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The stall barn was an uninsulated tin pole shed with three rooms of stalls, one central isle, and a narrow alley way along one side, which provided access to the third row of stalls and the water hydrant. Each morning the crew arrived between 5:30-6 a.m., and after a few minutes of struggle, managed to slide open the door wide enough to run a wheel barrow through. I usually got the job watering.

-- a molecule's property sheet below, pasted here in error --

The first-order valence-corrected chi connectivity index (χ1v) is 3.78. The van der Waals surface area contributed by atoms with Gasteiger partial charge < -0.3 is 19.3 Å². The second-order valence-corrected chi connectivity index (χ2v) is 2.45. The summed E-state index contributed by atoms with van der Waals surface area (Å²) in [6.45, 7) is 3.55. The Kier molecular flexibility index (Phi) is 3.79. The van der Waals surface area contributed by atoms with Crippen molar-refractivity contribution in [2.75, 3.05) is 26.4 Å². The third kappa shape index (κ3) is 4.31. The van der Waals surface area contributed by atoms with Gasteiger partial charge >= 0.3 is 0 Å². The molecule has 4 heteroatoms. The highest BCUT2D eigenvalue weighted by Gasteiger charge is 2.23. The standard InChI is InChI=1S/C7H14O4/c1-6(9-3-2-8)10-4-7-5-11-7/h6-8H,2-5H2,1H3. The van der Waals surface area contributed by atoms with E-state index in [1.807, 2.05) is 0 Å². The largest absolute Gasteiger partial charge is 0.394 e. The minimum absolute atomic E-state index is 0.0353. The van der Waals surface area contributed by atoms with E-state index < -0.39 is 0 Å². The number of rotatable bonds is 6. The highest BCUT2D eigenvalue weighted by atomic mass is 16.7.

We carried five gallon buckets from the drip tank under the hydrant to each stall. There must have been about 8 or 10 buckets, so by the time I got one in each stall, I could go back and retrieve the first two, dump out what was left, refill with the dip bucket, and carry them back to the next two stalls.

The thing I liked most about it, was the frost hanging in the cob webs. On some mornings, there were four or five foot long impossibly thin strands of white crystals. Thanks to our generous alumni there are many new facilities at the lab farms now, including a heated stall barn with automatic waterers in each stall!

-Submitted by Dr. Peter Rayne (Professor of Animal Science and UWRF Alumnus, Class of 1984)

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